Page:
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  6. Books on tapes, good one, really. The Buthole Surfers were about as entertaining as Sigue Sigue Sputnik. Eliot Smith grew up Simple Minds were “alternative.” In five years, Mr. Parnell will be digging books on tapes.

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  7. I’m proud to say that I have to be reminded of Sigue Sige Sputnik, rather than be able to remember them, as you can. And if the Hold Steady, in their NPR-ready blandness, their semi-popular music Aimee Mann-ready demographic witticisms, ever come up with an album title like “Hairway to Steven,” I’ll give them a chance. But they won’t. In five years, I’ll have read more books than tapes you’ve owned.

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  8. What, did you get the Curious George box set? My favorite is when he goes to hospital. Two things. 1) Smog is by far Drag City’s best act, and possible their only act worth two cents.2) Hold Steady would rip Elliot Smith a new asshole if Smith hadn’t pussied out on life. Perhaps a better comparison than the Replacements is this: The Hold Steady are what the Grifters could have been if they didn’t fail at being pretentious in the end.

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  9. What, did you get the Curious George box set? My favorite is when he goes to hospital. Two things. 1) Smog is by far Drag City’s best act, and possible their only act worth two cents.2) Hold Steady would rip Elliot Smith a new asshole if Smith hadn’t pussied out on life. Perhaps a better comparison than the Replacements is this: The Hold Steady are what the Grifters could have been if they didn’t fail at being pretentious in the end.

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  10. I wasn’t too cool to dig the Smiths. I just hadn’t gotten the joke yet. I think when I saw the video for “November Spawned a Monster,” the one where he has a Band-Aid over his nipple, I realized that he wasn’t so deadly serious. REM I liked, but after I heard the Replacements (not to mention Black Flag, etc.), they took a distant second. I was never too cool, because I was never cool. Still ain’t cool. I stopped trying years ago.I have to be waaaaaaaay against you on the Hold Steady. I actually get excited when they come out with a new record. Not pants-pooping excited — I’m too old for that — but “Oh, I think I’ll get that when it comes out” excited.<>In five years, I’ll have read more books than tapes you’ve owned.<>In five years, I’ll have pooped more times than you peed.New Electrelane? Excellent, although I probably have most of it. My personal favorite is their cover of “I’m On Fire” by Bruce Springsteen. I always hated when non-NJ types would ask me if I liked Bruce Springsteen. What, so I have to like him because we hail from the same state? You’re from Illinois, so you must love Styx, right? I got all my Springsteen records for $1 each, and I really like about five or six songs … and Nebraska.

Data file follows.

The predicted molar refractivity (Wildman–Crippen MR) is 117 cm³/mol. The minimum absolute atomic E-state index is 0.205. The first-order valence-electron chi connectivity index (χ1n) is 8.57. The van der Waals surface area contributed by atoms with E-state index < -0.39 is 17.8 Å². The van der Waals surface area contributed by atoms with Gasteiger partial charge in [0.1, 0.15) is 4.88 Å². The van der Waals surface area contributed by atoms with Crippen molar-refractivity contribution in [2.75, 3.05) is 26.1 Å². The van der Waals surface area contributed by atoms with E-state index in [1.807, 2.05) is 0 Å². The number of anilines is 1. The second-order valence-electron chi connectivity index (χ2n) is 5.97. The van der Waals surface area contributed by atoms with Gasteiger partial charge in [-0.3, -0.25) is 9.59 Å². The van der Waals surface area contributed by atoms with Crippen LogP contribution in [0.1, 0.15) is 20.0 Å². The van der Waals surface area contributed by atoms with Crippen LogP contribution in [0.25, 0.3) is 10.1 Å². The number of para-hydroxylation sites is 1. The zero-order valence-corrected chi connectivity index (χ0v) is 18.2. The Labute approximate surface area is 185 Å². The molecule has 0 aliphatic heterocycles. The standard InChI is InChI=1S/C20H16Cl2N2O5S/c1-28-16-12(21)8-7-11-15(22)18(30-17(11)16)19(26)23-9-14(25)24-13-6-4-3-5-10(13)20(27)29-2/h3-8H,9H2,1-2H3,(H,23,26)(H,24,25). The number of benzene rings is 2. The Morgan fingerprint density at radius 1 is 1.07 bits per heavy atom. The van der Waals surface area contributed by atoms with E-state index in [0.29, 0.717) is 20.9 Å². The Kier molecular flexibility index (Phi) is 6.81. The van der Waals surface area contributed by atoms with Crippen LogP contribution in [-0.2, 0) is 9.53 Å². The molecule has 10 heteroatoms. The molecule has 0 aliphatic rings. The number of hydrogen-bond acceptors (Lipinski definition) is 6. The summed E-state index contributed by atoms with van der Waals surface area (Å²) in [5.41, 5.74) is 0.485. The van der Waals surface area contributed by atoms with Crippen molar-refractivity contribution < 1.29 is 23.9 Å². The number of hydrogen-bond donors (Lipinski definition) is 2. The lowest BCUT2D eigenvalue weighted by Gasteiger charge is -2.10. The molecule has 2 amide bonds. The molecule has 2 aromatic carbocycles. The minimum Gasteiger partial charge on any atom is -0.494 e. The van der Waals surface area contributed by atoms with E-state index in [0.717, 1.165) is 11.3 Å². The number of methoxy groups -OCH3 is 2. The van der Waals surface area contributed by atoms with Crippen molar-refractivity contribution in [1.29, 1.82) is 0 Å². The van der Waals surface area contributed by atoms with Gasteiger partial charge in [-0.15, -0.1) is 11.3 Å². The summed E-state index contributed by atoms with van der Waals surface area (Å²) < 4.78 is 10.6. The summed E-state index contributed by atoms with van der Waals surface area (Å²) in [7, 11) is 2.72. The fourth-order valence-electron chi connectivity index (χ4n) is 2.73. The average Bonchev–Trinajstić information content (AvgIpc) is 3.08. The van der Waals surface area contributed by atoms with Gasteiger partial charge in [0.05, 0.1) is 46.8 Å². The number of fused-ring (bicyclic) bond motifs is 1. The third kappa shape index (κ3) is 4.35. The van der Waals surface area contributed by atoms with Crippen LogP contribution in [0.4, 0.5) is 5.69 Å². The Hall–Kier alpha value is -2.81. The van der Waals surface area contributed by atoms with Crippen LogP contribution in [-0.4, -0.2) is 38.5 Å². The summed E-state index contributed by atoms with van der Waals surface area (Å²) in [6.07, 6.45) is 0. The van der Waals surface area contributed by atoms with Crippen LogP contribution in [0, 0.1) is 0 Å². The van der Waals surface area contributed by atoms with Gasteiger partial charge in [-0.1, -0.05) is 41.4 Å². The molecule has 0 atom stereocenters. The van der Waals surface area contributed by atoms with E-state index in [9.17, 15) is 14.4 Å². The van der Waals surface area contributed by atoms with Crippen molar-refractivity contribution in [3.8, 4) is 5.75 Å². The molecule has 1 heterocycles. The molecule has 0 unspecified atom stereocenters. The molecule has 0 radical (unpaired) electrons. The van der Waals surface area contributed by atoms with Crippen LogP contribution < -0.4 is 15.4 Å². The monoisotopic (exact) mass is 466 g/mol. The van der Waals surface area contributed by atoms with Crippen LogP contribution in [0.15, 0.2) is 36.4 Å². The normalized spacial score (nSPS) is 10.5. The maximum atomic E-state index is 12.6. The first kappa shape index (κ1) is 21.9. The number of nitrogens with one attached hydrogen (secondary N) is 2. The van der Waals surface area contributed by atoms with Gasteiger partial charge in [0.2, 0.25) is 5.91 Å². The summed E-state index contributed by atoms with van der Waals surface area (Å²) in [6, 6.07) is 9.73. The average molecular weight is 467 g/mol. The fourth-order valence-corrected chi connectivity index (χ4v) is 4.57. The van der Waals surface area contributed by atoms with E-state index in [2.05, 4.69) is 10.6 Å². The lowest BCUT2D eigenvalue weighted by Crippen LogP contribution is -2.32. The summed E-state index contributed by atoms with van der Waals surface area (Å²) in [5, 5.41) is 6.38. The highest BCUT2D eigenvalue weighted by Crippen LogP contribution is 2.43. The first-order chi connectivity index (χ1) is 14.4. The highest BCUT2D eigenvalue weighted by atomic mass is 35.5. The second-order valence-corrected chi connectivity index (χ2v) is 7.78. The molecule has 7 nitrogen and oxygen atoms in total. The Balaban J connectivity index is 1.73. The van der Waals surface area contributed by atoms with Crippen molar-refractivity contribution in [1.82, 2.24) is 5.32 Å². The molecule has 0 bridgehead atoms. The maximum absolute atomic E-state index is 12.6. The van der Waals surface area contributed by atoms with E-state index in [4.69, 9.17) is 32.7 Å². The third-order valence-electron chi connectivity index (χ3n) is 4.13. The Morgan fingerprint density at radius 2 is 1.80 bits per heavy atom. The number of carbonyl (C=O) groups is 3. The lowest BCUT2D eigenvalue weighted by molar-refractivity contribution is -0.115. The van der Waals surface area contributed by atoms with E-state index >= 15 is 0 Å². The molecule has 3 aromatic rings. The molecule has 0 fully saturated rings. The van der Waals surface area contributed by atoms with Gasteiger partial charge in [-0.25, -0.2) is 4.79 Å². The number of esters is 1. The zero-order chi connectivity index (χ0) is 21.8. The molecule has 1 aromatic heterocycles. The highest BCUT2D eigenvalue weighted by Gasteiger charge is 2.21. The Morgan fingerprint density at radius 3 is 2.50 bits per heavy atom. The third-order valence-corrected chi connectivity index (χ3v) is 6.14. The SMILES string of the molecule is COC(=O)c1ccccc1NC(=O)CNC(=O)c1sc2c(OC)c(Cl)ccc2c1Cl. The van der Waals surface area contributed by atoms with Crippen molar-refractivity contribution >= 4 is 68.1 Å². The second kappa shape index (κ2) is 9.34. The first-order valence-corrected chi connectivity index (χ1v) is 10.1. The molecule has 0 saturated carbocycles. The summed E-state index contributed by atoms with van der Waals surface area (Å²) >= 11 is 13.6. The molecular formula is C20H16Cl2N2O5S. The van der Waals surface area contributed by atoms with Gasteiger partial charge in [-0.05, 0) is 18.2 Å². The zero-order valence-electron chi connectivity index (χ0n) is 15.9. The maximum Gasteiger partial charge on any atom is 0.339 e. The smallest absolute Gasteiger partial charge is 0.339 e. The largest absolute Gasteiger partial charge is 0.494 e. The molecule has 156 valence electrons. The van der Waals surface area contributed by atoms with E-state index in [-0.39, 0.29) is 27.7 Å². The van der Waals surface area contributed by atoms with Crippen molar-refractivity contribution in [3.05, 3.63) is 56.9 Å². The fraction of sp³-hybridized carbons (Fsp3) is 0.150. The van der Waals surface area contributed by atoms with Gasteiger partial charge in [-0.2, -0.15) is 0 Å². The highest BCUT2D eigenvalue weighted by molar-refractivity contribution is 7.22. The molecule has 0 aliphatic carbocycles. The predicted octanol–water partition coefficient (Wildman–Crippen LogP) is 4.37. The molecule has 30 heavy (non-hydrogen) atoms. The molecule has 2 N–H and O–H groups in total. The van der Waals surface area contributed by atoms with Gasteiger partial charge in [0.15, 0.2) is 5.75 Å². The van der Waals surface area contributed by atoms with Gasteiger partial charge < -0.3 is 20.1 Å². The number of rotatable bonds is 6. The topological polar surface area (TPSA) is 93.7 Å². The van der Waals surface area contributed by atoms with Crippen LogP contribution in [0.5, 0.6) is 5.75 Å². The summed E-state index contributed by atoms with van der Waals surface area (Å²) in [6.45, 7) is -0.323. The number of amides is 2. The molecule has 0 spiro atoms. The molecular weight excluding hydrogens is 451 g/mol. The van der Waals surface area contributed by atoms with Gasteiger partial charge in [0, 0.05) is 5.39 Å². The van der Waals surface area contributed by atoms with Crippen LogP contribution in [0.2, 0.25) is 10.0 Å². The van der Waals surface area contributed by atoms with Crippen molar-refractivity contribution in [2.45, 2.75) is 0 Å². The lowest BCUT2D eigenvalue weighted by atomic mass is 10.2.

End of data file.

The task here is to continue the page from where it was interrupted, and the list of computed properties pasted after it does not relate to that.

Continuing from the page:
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  11. Curious George is a pre-1950s metaphor for imperialist slavery. Free your mind.There’s a little more to Drag City than Smog, although I agree it’s the label’s best act. But there’s Wil Oldham, for one. Silver Jews put stuff out on Drag City. Pavement’s ‘Westing …etc” is on Drag City. Half Japanese put out stuff on DC. Grifters/Hold Steady? Don’t see it. Even before they went to shit, the Grifters made two good records and one good EP. That’s three more pieces of good music than the Hold Steady, who have cursed us with their stateside version of The Tragically Hip. I’m with you on the Springsteen. All the vinyl, if cheap, yields a handful of decent tracks. And Nebraska, yeah. And almost most of Darkness on the Edge of Town.